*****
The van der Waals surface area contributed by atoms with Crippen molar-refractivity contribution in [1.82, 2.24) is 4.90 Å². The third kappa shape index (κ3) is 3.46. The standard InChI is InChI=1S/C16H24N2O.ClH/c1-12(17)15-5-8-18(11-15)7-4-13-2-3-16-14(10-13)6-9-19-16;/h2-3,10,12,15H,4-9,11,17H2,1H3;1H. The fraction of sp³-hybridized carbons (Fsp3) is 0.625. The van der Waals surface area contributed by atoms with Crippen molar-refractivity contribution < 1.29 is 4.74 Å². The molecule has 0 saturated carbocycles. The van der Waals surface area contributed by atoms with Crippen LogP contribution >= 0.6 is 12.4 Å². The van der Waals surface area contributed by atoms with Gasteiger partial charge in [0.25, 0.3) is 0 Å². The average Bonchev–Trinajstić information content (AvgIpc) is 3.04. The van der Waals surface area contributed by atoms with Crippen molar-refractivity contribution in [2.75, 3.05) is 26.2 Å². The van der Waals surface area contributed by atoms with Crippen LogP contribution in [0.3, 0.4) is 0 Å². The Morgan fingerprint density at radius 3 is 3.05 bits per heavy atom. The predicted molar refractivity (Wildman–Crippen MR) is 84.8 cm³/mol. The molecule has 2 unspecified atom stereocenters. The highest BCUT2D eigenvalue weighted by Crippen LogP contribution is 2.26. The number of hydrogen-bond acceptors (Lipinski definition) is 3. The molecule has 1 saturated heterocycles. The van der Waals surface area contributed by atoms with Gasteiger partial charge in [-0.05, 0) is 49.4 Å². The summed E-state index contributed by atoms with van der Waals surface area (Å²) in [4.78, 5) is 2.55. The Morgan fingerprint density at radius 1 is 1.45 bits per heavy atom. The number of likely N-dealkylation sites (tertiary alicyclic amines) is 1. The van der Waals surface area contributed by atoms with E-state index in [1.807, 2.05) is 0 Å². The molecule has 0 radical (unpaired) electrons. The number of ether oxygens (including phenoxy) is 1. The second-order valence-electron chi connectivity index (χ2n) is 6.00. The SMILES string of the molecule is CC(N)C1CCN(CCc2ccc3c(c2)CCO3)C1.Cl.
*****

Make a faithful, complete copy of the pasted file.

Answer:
The van der Waals surface area contributed by atoms with Crippen molar-refractivity contribution in [1.82, 2.24) is 4.90 Å². The third kappa shape index (κ3) is 3.46. The standard InChI is InChI=1S/C16H24N2O.ClH/c1-12(17)15-5-8-18(11-15)7-4-13-2-3-16-14(10-13)6-9-19-16;/h2-3,10,12,15H,4-9,11,17H2,1H3;1H. The fraction of sp³-hybridized carbons (Fsp3) is 0.625. The van der Waals surface area contributed by atoms with Crippen molar-refractivity contribution < 1.29 is 4.74 Å². The molecule has 0 saturated carbocycles. The van der Waals surface area contributed by atoms with Crippen LogP contribution >= 0.6 is 12.4 Å². The van der Waals surface area contributed by atoms with Gasteiger partial charge in [0.25, 0.3) is 0 Å². The average Bonchev–Trinajstić information content (AvgIpc) is 3.04. The van der Waals surface area contributed by atoms with Crippen molar-refractivity contribution in [2.75, 3.05) is 26.2 Å². The van der Waals surface area contributed by atoms with Crippen LogP contribution in [0.3, 0.4) is 0 Å². The Morgan fingerprint density at radius 3 is 3.05 bits per heavy atom. The predicted molar refractivity (Wildman–Crippen MR) is 84.8 cm³/mol. The molecule has 2 unspecified atom stereocenters. The highest BCUT2D eigenvalue weighted by Crippen LogP contribution is 2.26. The number of hydrogen-bond acceptors (Lipinski definition) is 3. The molecule has 1 saturated heterocycles. The van der Waals surface area contributed by atoms with Gasteiger partial charge in [-0.05, 0) is 49.4 Å². The summed E-state index contributed by atoms with van der Waals surface area (Å²) in [4.78, 5) is 2.55. The Morgan fingerprint density at radius 1 is 1.45 bits per heavy atom. The number of likely N-dealkylation sites (tertiary alicyclic amines) is 1. The van der Waals surface area contributed by atoms with E-state index in [1.807, 2.05) is 0 Å². The molecule has 0 radical (unpaired) electrons. The number of ether oxygens (including phenoxy) is 1. The second-order valence-electron chi connectivity index (χ2n) is 6.00. The SMILES string of the molecule is CC(N)C1CCN(CCc2ccc3c(c2)CCO3)C1.Cl.